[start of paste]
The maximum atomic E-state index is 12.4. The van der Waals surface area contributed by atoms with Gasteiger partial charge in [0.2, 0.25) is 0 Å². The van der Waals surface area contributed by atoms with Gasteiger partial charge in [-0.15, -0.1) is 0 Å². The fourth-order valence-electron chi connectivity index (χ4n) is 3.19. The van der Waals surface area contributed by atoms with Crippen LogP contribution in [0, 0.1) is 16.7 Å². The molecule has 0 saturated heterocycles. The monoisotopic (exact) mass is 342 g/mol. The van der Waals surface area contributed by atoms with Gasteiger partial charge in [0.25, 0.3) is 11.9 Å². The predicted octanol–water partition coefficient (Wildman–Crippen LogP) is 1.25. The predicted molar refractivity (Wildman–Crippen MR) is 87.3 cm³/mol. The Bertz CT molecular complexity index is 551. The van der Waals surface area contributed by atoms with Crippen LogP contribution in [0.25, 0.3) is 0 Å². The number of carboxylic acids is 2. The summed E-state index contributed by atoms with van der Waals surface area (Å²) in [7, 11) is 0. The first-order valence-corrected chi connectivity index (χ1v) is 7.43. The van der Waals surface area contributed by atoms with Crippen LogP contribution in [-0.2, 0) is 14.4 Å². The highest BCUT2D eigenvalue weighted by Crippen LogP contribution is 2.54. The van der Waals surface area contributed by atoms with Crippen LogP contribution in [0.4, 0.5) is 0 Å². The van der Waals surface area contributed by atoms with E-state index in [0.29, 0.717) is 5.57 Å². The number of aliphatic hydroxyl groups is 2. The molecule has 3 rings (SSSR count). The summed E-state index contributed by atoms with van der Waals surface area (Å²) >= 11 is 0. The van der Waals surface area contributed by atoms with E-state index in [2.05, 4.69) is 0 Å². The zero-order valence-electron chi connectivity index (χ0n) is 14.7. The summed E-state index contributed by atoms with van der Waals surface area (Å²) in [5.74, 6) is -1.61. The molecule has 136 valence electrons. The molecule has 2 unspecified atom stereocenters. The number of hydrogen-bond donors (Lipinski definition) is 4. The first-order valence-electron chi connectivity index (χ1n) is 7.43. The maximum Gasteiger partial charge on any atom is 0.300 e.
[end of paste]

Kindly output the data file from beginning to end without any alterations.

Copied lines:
The maximum atomic E-state index is 12.4. The van der Waals surface area contributed by atoms with Gasteiger partial charge in [0.2, 0.25) is 0 Å². The van der Waals surface area contributed by atoms with Gasteiger partial charge in [-0.15, -0.1) is 0 Å². The fourth-order valence-electron chi connectivity index (χ4n) is 3.19. The van der Waals surface area contributed by atoms with Crippen LogP contribution in [0, 0.1) is 16.7 Å². The molecule has 0 saturated heterocycles. The monoisotopic (exact) mass is 342 g/mol. The van der Waals surface area contributed by atoms with Gasteiger partial charge in [0.25, 0.3) is 11.9 Å². The predicted octanol–water partition coefficient (Wildman–Crippen LogP) is 1.25. The predicted molar refractivity (Wildman–Crippen MR) is 87.3 cm³/mol. The Bertz CT molecular complexity index is 551. The van der Waals surface area contributed by atoms with Crippen LogP contribution in [0.25, 0.3) is 0 Å². The number of carboxylic acids is 2. The summed E-state index contributed by atoms with van der Waals surface area (Å²) in [7, 11) is 0. The first-order valence-corrected chi connectivity index (χ1v) is 7.43. The van der Waals surface area contributed by atoms with Crippen LogP contribution in [-0.2, 0) is 14.4 Å². The highest BCUT2D eigenvalue weighted by Crippen LogP contribution is 2.54. The van der Waals surface area contributed by atoms with Crippen LogP contribution in [0.4, 0.5) is 0 Å². The van der Waals surface area contributed by atoms with E-state index in [0.29, 0.717) is 5.57 Å². The number of aliphatic hydroxyl groups is 2. The molecule has 3 rings (SSSR count). The summed E-state index contributed by atoms with van der Waals surface area (Å²) >= 11 is 0. The van der Waals surface area contributed by atoms with E-state index in [2.05, 4.69) is 0 Å². The zero-order valence-electron chi connectivity index (χ0n) is 14.7. The summed E-state index contributed by atoms with van der Waals surface area (Å²) in [5.74, 6) is -1.61. The molecule has 136 valence electrons. The molecule has 2 unspecified atom stereocenters. The number of hydrogen-bond donors (Lipinski definition) is 4. The first-order valence-electron chi connectivity index (χ1n) is 7.43. The maximum Gasteiger partial charge on any atom is 0.300 e.